As we launch day three of The Press in the Parklet series, I wanted to share how grateful we are at The Press for those engaging in civil discourse at the parklet and elsewhere around the city.

The events, as you likely already know, aim to open lines of communication. As much as journalists are watchdogs of the community, we’re equally as interested in hearing what the community wants to know about and what they have to say about the subjects brought up in public meetings.

Join us from 11 a.m. to 1 p.m. for open office hours Tuesday and Thursday, professional headshots and photography advice from our photojournalist Matthew Gaston Wednesday and purchasing My Bighorns swag Friday to benefit Sheridan Community Land Trust.

I would love to see community connections and involvement continue beyond the parklet series. Java with a Journo is finished for the year, but here are some other ways to remain involved in the community indefinitely.

 

Sign up, check in

Email inboxes can be easily inundated with useless emails, but hand-pick newsletters and subscriptions to news outlets, government agencies and nonprofit organizations.

The New York Times has numerous options for daily, weekly and monthly newsletters catering to anything from the most important headlines of the day to the best recipes to try. It’s a great start to ingest national and international news while not having to necessarily read a 1,000 word article unless you’re really interested.

The city and county governments in Sheridan County and state governmental organizations in Wyoming have intuitive websites that inform when public meetings are and what’s on the agenda. The city has a program where you can subscribe to receive meeting agendas a few days before. If there’s something on the agenda you’re passionate about, you can make sure to attend either in person or via video streaming now available for all city council meetings.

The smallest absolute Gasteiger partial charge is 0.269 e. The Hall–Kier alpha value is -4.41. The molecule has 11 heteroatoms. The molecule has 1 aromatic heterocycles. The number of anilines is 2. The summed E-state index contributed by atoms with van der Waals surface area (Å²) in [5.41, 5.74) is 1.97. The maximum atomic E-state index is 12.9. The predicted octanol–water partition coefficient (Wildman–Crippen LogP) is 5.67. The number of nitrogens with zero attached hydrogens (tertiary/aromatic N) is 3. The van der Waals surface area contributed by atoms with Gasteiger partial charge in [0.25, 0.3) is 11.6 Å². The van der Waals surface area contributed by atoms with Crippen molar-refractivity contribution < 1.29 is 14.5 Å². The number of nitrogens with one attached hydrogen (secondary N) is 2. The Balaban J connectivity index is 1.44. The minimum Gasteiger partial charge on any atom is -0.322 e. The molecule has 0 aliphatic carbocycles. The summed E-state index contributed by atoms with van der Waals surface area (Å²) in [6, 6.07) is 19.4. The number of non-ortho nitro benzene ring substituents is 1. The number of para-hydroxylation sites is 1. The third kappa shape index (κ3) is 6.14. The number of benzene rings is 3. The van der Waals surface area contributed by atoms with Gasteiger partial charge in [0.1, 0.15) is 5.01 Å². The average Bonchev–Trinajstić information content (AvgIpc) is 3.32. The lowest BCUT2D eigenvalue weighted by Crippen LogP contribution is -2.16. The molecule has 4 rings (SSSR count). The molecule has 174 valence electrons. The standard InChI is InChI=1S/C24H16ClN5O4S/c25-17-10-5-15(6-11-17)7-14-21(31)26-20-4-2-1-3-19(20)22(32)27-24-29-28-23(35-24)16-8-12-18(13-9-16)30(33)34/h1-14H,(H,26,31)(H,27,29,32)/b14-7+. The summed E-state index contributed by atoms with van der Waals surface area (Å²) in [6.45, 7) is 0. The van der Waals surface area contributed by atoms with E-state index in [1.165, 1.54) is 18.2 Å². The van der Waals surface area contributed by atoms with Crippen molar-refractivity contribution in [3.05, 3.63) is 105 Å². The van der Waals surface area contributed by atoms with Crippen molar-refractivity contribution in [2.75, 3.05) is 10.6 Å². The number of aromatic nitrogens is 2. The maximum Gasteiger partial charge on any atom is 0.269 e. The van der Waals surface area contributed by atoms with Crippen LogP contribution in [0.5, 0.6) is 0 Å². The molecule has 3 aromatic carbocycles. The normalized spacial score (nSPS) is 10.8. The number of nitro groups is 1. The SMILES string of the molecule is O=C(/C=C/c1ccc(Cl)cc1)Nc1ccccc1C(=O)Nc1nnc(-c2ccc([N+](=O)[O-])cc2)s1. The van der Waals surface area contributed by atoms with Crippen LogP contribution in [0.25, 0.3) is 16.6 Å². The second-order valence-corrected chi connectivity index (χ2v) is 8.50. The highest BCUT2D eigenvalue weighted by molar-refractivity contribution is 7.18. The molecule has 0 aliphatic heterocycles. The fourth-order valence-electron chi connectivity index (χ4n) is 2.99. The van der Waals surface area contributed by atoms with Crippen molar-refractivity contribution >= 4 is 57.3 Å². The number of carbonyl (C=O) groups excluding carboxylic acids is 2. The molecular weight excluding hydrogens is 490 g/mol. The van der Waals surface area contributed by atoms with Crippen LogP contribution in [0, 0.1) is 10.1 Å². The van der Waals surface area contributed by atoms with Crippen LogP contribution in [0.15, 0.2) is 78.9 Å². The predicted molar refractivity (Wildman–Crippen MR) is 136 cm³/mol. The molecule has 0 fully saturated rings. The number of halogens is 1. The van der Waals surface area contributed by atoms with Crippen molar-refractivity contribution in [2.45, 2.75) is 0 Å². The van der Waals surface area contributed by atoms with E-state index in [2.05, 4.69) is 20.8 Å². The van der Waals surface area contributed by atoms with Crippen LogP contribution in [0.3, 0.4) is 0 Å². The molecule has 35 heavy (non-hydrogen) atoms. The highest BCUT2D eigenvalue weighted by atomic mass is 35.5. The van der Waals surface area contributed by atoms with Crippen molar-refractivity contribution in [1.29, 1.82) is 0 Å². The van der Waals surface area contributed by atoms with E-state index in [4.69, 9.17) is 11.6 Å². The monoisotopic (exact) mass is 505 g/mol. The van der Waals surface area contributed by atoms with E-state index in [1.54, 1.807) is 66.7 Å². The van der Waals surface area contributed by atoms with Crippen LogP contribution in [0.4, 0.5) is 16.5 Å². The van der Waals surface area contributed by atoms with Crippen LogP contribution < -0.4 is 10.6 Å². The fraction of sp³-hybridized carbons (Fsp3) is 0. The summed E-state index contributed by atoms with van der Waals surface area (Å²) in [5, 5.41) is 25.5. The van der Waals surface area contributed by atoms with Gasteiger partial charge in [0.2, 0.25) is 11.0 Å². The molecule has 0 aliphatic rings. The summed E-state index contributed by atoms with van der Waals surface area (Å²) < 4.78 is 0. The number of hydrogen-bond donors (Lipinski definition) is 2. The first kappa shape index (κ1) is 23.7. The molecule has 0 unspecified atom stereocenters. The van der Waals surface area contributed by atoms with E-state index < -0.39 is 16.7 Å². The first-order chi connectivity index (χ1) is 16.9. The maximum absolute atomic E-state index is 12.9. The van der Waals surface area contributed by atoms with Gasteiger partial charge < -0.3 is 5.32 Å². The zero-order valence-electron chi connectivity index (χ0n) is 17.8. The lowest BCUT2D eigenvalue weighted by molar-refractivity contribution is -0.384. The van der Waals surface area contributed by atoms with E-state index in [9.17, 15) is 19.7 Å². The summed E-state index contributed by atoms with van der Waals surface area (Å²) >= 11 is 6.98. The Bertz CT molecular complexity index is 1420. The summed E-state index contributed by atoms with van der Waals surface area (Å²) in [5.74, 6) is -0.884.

Often if you donate or show interest in a nonprofit or social cause, there’s an email community you can sign up for to stay involved. By agreeing to share your email with places you really care about, you’ll know when to check in and volunteer, donate or advocate for the cause you stand behind.

 

Keep talking

Our biggest push for the community in the parklet series is to engage in face-to-face communication. Social media holds an important purpose — and we gladly accept story ideas through any of our social media platforms or email — but learning how to have civil discourse in real life is not only a great skill, it’s a necessary skill with election season quickly approaching.

Have any ideas to share? Want to learn more about what’s up in Sheridan? Stop by the parklet or reach out to any of us in the newsroom and share the news that never sleeps.